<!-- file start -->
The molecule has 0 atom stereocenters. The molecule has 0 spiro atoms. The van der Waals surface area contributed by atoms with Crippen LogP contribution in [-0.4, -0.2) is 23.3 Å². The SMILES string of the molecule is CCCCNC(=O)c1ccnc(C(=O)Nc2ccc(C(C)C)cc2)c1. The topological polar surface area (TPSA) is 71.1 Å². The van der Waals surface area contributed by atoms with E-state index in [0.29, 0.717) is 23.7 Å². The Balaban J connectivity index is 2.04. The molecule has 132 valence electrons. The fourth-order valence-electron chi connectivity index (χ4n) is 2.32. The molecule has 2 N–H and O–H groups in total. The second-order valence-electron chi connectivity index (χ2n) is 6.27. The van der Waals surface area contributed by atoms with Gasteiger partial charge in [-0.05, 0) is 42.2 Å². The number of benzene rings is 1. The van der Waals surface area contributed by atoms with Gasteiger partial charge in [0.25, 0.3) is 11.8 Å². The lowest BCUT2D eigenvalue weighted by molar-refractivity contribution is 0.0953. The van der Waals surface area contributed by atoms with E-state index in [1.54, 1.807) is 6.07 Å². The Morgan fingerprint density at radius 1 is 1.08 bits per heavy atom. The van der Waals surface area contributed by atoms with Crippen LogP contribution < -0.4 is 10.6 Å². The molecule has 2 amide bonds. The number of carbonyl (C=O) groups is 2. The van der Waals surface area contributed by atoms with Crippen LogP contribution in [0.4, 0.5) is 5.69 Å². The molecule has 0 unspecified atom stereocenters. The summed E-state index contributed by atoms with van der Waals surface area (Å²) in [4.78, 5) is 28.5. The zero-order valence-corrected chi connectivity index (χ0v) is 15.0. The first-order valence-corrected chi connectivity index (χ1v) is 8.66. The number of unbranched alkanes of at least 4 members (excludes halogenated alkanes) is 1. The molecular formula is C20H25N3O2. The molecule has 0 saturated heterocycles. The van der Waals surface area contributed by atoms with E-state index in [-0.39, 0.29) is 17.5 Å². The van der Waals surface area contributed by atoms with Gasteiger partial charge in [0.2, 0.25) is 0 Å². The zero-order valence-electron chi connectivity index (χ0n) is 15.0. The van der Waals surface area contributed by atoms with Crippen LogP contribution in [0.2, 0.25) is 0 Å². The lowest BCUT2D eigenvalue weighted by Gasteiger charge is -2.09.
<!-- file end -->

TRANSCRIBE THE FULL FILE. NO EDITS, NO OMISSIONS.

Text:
The molecule has 0 atom stereocenters. The molecule has 0 spiro atoms. The van der Waals surface area contributed by atoms with Crippen LogP contribution in [-0.4, -0.2) is 23.3 Å². The SMILES string of the molecule is CCCCNC(=O)c1ccnc(C(=O)Nc2ccc(C(C)C)cc2)c1. The topological polar surface area (TPSA) is 71.1 Å². The van der Waals surface area contributed by atoms with E-state index in [0.29, 0.717) is 23.7 Å². The Balaban J connectivity index is 2.04. The molecule has 132 valence electrons. The fourth-order valence-electron chi connectivity index (χ4n) is 2.32. The molecule has 2 N–H and O–H groups in total. The second-order valence-electron chi connectivity index (χ2n) is 6.27. The van der Waals surface area contributed by atoms with Gasteiger partial charge in [-0.05, 0) is 42.2 Å². The number of benzene rings is 1. The van der Waals surface area contributed by atoms with Gasteiger partial charge in [0.25, 0.3) is 11.8 Å². The lowest BCUT2D eigenvalue weighted by molar-refractivity contribution is 0.0953. The van der Waals surface area contributed by atoms with E-state index in [1.54, 1.807) is 6.07 Å². The Morgan fingerprint density at radius 1 is 1.08 bits per heavy atom. The van der Waals surface area contributed by atoms with Crippen LogP contribution < -0.4 is 10.6 Å². The molecule has 2 amide bonds. The number of carbonyl (C=O) groups is 2. The van der Waals surface area contributed by atoms with Crippen LogP contribution in [0.4, 0.5) is 5.69 Å². The molecule has 0 unspecified atom stereocenters. The summed E-state index contributed by atoms with van der Waals surface area (Å²) in [4.78, 5) is 28.5. The zero-order valence-corrected chi connectivity index (χ0v) is 15.0. The first-order valence-corrected chi connectivity index (χ1v) is 8.66. The number of unbranched alkanes of at least 4 members (excludes halogenated alkanes) is 1. The molecular formula is C20H25N3O2. The molecule has 0 saturated heterocycles. The van der Waals surface area contributed by atoms with E-state index in [-0.39, 0.29) is 17.5 Å². The van der Waals surface area contributed by atoms with Gasteiger partial charge in [0.2, 0.25) is 0 Å². The zero-order valence-electron chi connectivity index (χ0n) is 15.0. The van der Waals surface area contributed by atoms with Crippen LogP contribution in [0.2, 0.25) is 0 Å². The lowest BCUT2D eigenvalue weighted by Gasteiger charge is -2.09.